Precision medicine has emerged as a central element of healthcare science and is beginning to change the way we view, diagnose, and treat many diseases and disorders. Precision medicine has already made its mark in several branches of medicine, including oncology, endocrinology, and psychiatry. Neurology is not far behind.
Like many diseases, neurological diseases are not necessarily binary—in other words, we cannot encapsulate a disease like Alzheimer’s to someone either having the disease or not having the disease. Neurological diseases are complex, and their pathologies manifest themselves uniquely in each individual.
Let’s take a deeper look into how precision medicine fits into the neurology space, including the concept of disease continuums, current and future applications of precision medicine in neurology, and the world’s leading Precision Neurology platform and app-based medical device.
Similar to cancer, many neurological diseases, such as Alzheimer’s disease, Parkinson’s disease, and Lewy body dementia, can be thought of as continuums in which the presence and manifestations of the diseases are different depending on the stage of the disease. Because neurological diseases have so many mixed etiologies, understanding this continuum can be quite challenging.
For example, one of the underlying pathological mechanisms of Alzheimer’s disease is the aggregation of amyloid. In Alzheimer’s disease, a mechanism such as amyloid may be present in both preclinical and moderate Alzheimer’s patients; however, in the preclinical stage, it is characterized by a smaller aggregation of amyloid compared to in the moderate stage.
However, protein levels in the brain may not be the best indicator of precisely where an individual lies on the disease continuum. It isn’t clear if the development and progression of beta-amyloid plaques accurately and consistently correlate with neurocognitive decline.
Taking a more precise, personalized approach to neurological diseases will give rise to a breadth of targeted drugs and therapies that can be effectively used in combination to treat specific neurocognitive impairments that present uniquely in neurological disease patients.
Currently, we are seeing a definite shift towards the incorporation of precision medicine in neurology. Data from multiple sources are being combined to create more personalized neurological disease diagnoses and prognoses. These data sources range anywhere from family history and whole genome sequencing to the whole body and brain magnetic resonance imaging and computed tomography imaging. The use and understanding of highly personalized data allow healthcare providers to move away from a “one size fits all” approach and move towards a precise, personalized, and more effective treatment and care planning approach.
Today, utilizing this precision approach in neurology is not feasible at scale due to the inaccessibility and cost of obtaining such large quantities of personalized data, often through costly imaging and diagnostic procedures.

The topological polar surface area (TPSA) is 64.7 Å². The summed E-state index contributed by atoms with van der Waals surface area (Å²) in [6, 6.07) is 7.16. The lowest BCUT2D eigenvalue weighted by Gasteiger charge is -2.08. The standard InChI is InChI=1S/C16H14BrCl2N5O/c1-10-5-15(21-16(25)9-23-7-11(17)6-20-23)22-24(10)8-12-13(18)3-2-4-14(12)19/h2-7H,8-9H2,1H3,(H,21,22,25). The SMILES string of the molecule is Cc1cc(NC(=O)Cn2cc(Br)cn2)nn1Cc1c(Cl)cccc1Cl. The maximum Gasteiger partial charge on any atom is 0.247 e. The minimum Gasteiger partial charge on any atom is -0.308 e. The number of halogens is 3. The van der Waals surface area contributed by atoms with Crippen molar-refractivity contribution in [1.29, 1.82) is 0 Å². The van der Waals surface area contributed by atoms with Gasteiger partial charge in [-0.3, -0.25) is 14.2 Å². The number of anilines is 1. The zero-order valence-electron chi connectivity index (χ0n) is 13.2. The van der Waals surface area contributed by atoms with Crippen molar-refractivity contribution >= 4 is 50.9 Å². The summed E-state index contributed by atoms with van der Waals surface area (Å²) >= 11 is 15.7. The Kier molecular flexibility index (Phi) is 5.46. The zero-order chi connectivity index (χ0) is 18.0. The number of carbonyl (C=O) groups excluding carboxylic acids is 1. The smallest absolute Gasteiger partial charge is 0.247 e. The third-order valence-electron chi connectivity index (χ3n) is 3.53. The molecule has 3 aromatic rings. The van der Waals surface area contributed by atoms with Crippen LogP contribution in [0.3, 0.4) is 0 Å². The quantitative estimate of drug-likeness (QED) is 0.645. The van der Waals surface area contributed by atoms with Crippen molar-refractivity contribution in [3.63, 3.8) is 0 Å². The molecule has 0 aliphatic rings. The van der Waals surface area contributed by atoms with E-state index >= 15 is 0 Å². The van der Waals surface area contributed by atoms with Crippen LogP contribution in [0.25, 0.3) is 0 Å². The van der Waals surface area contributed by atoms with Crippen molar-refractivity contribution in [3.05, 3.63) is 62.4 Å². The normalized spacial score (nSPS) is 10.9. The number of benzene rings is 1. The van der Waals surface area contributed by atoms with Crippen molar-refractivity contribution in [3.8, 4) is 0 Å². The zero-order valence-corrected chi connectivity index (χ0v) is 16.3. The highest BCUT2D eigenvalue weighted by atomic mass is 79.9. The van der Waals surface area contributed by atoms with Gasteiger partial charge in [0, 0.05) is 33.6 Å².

This is where digital tools such as portables and wearables will come into play—the future of precision medicine in neurology lies in multimodal digital data, enabling the principles of precision medicine to be applied in neurological disease diagnostics, treatment, and monitoring at scale, expanding the benefits to everyone.
When large quantities of digital neurocognitive function data sets from healthy individuals and those impacted by specific neurological diseases are combined with strong analytical tools, we can determine new links, patterns, and complex disease signatures associated with a breadth of neurological diseases. This method offers a highly accessible, cost-efficient, and non-invasive approach for diagnosing neurological diseases early, placing an individual precisely along a disease continuum, and providing the most effective possible treatment pathway.
At Altoida, we are building the world’s-first precision neurology platform and app-based medical device—backed by 11 years of clinical validation—to accelerate and improve drug development, neurological disease research, and patient care.
By completing a series of augmented reality and motor activities designed to simulate complex ADLs on a smartphone or tablet, Altoida’s device extracts and provides new and robust measurements of neurocognitive function across 13 neurocognitive domains:
Our device measures and analyzes nearly 800 multimodal cognitive and functional digital biomarkers. Through the collection of highly granular data from integrated smartphone or tablet sensors, Altoida’s device produces comprehensive neurocognitive domain scores.
Our web-based platform allows researchers and clinical stakeholders to manage and monitor populations. Subject data from Altoida’s tests and other health data, such as prescriptions, traditional biomarker data, and existing conditions, will be available in the platform and can be observed longitudinally to reveal trends and patterns.
This method, along with our innovative artificial intelligence, will pioneer fully digital predictive neurological disease diagnosis. After our recent Breakthrough Device designation by the FDA, Altoida’s device will provide patients with a predictive score that will enable a highly accurate prediction of whether a patient aged 55 and older will or will not convert from Mild Cognitive Impairment to Alzheimer’s disease.
To learn more about how Altoida’s Precision Neurology platform and medical device is paving the way to precision medicine in neurology, contact us today.